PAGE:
We have a newly formed department called “Skill Army”. Under this, one engineering graduate will be given a chance to master one skill where they will be trained with technical skills as well as other important skills like fitness, stress management, best practices and time management. The students have to compete with each other and the winner will be provided with the opportunity. They rest of the participants will also have some experience which will help them in future. The students are eagerly participating in this as till now 430 students have opted for Skill Army. We have selected 140 out of them.
Q: Would you like to tell us a bit about the WorldSkills Shanghai preparation?
A: We upgrade the CoEs as per the WorldSkills requirements. We are doing the same for Shanghai. We are upgrading our CoEs as per the Shanghai requirements. We are trying to procure the equipment to see that these students are trained at that level. We are also collaborating with most of the sector skill councils and other international trainers to provide the students the possible training. We have dedicated departments called “World Skill Academy” which work 24/7 for WorldSkills preparation.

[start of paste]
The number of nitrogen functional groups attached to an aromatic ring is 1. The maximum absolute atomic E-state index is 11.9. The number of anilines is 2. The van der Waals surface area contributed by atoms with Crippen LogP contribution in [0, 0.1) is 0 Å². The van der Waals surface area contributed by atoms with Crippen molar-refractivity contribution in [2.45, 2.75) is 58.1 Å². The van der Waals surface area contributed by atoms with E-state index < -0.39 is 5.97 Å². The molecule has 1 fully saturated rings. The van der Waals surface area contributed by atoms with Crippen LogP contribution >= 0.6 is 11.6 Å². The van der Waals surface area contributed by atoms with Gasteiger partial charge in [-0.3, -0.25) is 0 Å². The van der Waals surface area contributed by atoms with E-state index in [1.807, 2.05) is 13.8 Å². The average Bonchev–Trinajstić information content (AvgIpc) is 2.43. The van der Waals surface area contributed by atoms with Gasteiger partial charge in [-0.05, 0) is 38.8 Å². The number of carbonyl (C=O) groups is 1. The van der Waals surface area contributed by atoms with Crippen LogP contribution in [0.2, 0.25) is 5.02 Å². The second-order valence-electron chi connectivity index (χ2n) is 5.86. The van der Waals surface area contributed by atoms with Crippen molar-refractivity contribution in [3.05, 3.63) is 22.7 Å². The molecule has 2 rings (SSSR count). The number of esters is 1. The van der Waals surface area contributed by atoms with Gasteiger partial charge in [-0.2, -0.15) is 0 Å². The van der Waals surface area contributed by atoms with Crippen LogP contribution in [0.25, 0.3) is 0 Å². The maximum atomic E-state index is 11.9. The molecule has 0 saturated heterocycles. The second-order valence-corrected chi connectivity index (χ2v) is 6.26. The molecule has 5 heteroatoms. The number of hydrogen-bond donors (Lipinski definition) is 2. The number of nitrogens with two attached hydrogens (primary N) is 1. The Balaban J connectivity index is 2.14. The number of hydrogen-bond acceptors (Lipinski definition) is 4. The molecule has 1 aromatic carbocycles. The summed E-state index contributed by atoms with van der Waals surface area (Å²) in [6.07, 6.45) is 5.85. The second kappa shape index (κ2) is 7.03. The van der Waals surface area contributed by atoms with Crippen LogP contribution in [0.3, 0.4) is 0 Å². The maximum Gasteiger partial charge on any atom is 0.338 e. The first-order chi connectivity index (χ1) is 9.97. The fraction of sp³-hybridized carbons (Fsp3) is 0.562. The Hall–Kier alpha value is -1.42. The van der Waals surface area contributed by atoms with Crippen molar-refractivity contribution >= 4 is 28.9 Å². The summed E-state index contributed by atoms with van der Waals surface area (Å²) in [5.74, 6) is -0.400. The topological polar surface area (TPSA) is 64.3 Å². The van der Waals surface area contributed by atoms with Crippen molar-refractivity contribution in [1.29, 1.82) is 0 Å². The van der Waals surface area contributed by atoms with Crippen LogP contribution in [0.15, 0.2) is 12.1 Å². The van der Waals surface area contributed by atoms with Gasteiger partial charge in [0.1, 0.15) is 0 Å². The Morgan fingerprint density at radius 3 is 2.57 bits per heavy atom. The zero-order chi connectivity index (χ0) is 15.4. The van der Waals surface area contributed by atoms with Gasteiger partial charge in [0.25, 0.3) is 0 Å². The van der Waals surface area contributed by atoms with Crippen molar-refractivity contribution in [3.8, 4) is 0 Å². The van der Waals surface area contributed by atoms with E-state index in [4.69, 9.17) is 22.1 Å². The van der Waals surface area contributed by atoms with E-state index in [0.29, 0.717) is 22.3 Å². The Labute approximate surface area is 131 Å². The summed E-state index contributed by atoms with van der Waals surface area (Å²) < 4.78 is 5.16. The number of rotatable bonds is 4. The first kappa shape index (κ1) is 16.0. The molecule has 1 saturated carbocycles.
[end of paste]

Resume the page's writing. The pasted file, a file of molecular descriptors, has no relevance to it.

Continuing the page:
To keep the spirit of the students in tact we try to put these students through different competitions. We have recently sent a team to participate in a competition happening on Water Technology (IFAT India 2019) and we are looking forward to send our students to some upcoming competitions on Welding. We think engaging students in different competitions nationally and internationally is highly essential to keep them motivated. Otherwise, the monotony of the training will gradually kill their interest.
Q: What is your message to the youth of India for a balanced technical education which has skills as well as knowledge both?
A: I would like to tell the youth that the future lies in skills. People will recruit you if you can perform and deliver. There are no more government jobs which may recruit on the basis of degrees. So whatever they study they have to master at least one skill of their choice. Skill is the only thing that will help them gain success in each and every aspect of their lives and it’ll keep their jobs secure. Because no company will want to lose a highly skilled employee!